Northern Wilds Magazine
Points North

Points North Candidates Posing in Camouflage Won’t Help Public Hunting

By Shawn Perich

My father had a saying. Actually, he had a few sayings, some of which were not fit to print. But this saying was one he often repeated when he was frustrated with truck traffic on the highway.

“They never should have got rid of the railroads,” Dad would say. “Dumbest thing this country ever did was tearing up the rail lines.”

No doubt Dad would feel somewhat vindicated by the news of the day. Due to the oil industry’s rapid expansion of the Bakken old field in North Dakota, which now produces a million barrels a day, rail service for other industries is not keeping up with demand.

Farmers, about to harvest a bumper crop of corn and soybeans, complain their storage bins are still filled with grain from last year. In northeastern Minnesota, the local utility, Minnesota Power, is idling four of its generating units to save its stockpiles of coal for winter. The company’s vice president of strategy and planning, Al Rudnek, told the Duluth News-Tribune last week the situation is the worst he’s seen in his 18 years with the utility, because it is taking two to three times longer to get coal shipped from Montana and Wyoming. The utility’s stockpiles are less than half of what they should be.

On the Iron Range, mining companies are stockpiling taconite pellets, because there aren’t enough trains to make the short haul from the Range down to the docks in Duluth, where lake freighters pick up the pellets from delivery to steel mills on the Lower Great Lakes. Two companies are hauling taconite to Duluth by truck, which is unprecedented. If the taconite stockpiled on the Range doesn’t it make it to Duluth before the shipping season closes for the winter, the mills won’t have enough raw material to last until spring.

All of this may lead one to ask, “How did we get into such a fine mess?”

The answer, of course, is that the mess is entirely of our doing. Our insatiable demand for energy, coupled with a national urge to ramp up domestic production, has created a situation where we are producing so much of the raw material of energy—crude oil, coal and corn—that we don’t have an adequate transportation infrastructure to move it.

So what does this conundrum have to do with the outdoors? Actually, more than you may think. This fall’s hunting prospects are the poorest they’ve been since the 1980s. Populations of some game species, such as deer and pheasants, are the lowest they’ve been in over 25 years. While we’ve heard all sorts of ballyhoo about a supposed “record flight” of waterfowl this fall, a little deeper analysis reveals that the Dakotas now produce more ducks than the vast Canadian prairies. And grasslands in the Dakotas are being plowed up to plant more corn. For ducks, the population crash is coming soon.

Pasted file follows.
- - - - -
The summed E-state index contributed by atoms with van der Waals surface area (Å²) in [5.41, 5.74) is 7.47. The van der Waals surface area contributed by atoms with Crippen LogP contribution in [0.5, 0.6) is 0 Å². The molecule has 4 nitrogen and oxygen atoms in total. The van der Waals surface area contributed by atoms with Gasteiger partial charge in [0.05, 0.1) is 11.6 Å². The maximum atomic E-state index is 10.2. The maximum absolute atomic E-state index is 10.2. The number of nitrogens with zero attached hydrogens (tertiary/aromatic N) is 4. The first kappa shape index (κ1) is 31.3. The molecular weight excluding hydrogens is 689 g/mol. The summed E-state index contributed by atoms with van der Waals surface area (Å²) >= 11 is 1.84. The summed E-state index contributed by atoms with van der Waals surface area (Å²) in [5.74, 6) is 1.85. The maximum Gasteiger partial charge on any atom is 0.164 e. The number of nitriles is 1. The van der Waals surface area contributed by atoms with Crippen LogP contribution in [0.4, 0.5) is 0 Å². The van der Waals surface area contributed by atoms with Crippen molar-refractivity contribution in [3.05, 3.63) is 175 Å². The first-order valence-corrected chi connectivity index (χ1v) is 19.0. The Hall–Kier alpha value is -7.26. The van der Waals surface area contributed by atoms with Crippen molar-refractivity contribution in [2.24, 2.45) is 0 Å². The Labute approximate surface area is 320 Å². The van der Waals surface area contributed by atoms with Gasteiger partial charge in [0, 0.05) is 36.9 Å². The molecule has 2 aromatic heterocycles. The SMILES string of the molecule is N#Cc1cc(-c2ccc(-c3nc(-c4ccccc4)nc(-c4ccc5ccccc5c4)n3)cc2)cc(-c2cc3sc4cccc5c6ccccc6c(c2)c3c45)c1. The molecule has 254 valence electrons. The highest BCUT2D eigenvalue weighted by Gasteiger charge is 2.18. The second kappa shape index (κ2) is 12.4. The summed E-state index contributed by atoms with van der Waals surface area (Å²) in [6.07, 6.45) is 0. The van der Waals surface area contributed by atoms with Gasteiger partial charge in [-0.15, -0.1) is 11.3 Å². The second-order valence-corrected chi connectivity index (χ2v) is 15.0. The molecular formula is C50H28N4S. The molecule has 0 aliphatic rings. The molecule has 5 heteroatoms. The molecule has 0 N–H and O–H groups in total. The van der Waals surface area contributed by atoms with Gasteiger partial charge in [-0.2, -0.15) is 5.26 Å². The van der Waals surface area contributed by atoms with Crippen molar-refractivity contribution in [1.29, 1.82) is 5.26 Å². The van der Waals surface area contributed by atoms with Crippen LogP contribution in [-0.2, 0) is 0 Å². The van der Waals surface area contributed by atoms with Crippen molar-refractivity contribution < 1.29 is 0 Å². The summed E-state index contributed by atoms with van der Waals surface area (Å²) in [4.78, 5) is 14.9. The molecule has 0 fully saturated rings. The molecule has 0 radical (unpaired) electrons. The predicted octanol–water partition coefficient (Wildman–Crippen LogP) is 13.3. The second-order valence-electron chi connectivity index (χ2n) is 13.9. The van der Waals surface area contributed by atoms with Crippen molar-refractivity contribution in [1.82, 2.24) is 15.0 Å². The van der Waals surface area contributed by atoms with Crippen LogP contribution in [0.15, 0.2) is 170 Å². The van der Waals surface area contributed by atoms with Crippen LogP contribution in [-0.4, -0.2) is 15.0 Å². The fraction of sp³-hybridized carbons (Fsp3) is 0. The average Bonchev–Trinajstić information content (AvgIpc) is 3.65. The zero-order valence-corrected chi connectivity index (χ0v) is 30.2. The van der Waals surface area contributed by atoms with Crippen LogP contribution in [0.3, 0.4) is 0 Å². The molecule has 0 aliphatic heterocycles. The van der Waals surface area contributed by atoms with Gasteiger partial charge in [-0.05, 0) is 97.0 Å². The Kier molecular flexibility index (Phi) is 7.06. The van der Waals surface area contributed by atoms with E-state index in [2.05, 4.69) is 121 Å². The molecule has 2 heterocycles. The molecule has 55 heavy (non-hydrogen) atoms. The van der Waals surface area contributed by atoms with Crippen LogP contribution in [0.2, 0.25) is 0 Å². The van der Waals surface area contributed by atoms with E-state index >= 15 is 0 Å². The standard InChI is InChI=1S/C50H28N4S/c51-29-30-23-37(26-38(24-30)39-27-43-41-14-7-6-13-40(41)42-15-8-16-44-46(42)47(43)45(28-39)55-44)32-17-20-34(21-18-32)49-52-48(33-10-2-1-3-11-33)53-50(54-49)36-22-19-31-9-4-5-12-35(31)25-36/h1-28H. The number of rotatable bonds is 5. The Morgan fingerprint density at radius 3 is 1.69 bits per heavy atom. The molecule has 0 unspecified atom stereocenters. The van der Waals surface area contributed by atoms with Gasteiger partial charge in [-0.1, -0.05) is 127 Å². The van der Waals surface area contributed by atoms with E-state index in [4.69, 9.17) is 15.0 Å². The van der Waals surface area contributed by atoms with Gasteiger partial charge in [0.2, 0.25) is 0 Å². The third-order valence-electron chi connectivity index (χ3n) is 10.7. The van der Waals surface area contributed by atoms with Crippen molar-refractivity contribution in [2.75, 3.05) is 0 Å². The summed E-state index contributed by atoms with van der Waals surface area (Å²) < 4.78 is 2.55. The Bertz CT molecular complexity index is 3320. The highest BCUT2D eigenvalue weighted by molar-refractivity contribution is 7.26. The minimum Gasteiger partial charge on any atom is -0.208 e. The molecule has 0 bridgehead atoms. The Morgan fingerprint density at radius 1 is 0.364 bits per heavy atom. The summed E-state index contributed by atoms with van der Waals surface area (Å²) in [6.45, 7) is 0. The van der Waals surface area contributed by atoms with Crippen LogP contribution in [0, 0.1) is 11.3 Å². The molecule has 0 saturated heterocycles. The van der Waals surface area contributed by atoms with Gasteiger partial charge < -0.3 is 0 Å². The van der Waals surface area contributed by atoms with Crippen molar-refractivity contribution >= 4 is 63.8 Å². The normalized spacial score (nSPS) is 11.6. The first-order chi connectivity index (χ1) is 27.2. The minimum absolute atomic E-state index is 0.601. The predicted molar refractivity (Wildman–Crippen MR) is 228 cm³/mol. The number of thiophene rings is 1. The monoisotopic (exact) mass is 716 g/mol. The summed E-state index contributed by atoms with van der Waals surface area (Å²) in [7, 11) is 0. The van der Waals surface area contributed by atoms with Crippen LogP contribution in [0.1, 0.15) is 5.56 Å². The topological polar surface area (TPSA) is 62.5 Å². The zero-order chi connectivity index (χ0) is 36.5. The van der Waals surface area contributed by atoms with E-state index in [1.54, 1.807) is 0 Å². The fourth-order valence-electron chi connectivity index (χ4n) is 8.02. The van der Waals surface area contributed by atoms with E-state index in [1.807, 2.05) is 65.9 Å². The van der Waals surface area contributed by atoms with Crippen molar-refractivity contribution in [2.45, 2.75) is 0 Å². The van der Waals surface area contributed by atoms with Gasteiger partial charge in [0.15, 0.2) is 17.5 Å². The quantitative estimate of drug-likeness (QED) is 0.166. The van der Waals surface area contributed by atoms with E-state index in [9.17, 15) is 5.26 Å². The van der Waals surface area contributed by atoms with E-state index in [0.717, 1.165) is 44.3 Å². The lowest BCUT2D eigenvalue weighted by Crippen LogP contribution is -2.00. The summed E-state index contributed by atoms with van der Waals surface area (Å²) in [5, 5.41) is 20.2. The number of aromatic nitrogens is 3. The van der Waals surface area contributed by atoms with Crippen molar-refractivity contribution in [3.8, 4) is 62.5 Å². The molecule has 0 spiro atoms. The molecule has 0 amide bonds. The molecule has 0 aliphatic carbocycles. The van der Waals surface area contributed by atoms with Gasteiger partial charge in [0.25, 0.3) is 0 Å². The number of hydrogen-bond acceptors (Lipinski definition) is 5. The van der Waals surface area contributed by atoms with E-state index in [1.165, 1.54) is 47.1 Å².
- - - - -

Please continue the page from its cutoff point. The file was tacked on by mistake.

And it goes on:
Whether you are growing corn for ethanol, fracking for oil or mining coal, energy extraction requires a lot of open space. Taking over that open space usually comes at the expense of wildlife populations, because another name for open space is habitat. If you take away the habitat, the critters living there don’t pack up and move. They just disappear.

Oddly, the best way to protect wildlife habitat is with politics. For decades, conservationists have worked through the political process to leave room for wildlife in farm and energy policies. Playing politics for fish and wildlife has never been easy, but these days it seems to have become nearly impossible. Apparently, politicians just don’t give a damn about deer and ducks anymore.

This is interesting, because the two fellows running for Congress in the 8th District, where I live, seem to mostly be vying to determine who looks the cutest in camouflage. Mailings and television ads have deluged the district’s voters with images of the respective candidates clothed in camouflage and hunter orange and toting shotguns and rifles. I guess some political analyst in Washington or New York figures the best way to win votes in the Arrowhead is to pose your candidate as a hunter.

Sorry, but here’s one voter who ain’t buying the hype. I don’t really care if Candidate Red likes to hang out at the hunting shack or if Candidate Blue occasionally hunkers in a duck blind. It takes more than a camouflaged photo op to gain my vote. Instead, show me you have a hunter’s soul.

Wouldn’t it be refreshing if a candidate on the stump told why he so enjoys canoeing in the Boundary Waters with his children? Can you imagine a candidate expressing concern because he’s seeing far fewer pheasants on his annual hunting trip to western Minnesota? Or how about a candidate who says he takes pride to be living in a corner of Minnesota with thriving populations of bald eagles, gray wolves and trumpeter swans, because they demonstrate the success of sound wildlife conservation?

Yes, it would be refreshing to hear from a candidate who is passionate about the conservation infrastructure that supports the 8th District’s outstanding quality of life. In fact, we should demand that passion, or at very least a deep appreciation of conservation, from our candidates. After all, the federal government is responsible for the management of some of the district’s natural gems, including the Boundary Waters Canoe Area Wilderness, Voyageur’s National Park, the Superior National Forest, Rice Lake National Wildlife Refuge, and the St. Croix Wild and Scenic Riverway.

Alas, those political analysts Back East don’t have a clue about those places or the passion many voters feel for them. And the fat cats who are funding both campaigns from afar have other priorities. So we are expected to swallow what they spoon-feed us—Candidate Red and Candidate Blue posing in camouflage. Funny thing, when you try to feed me with a spoon, I just spit it out. Dad raised me that way.

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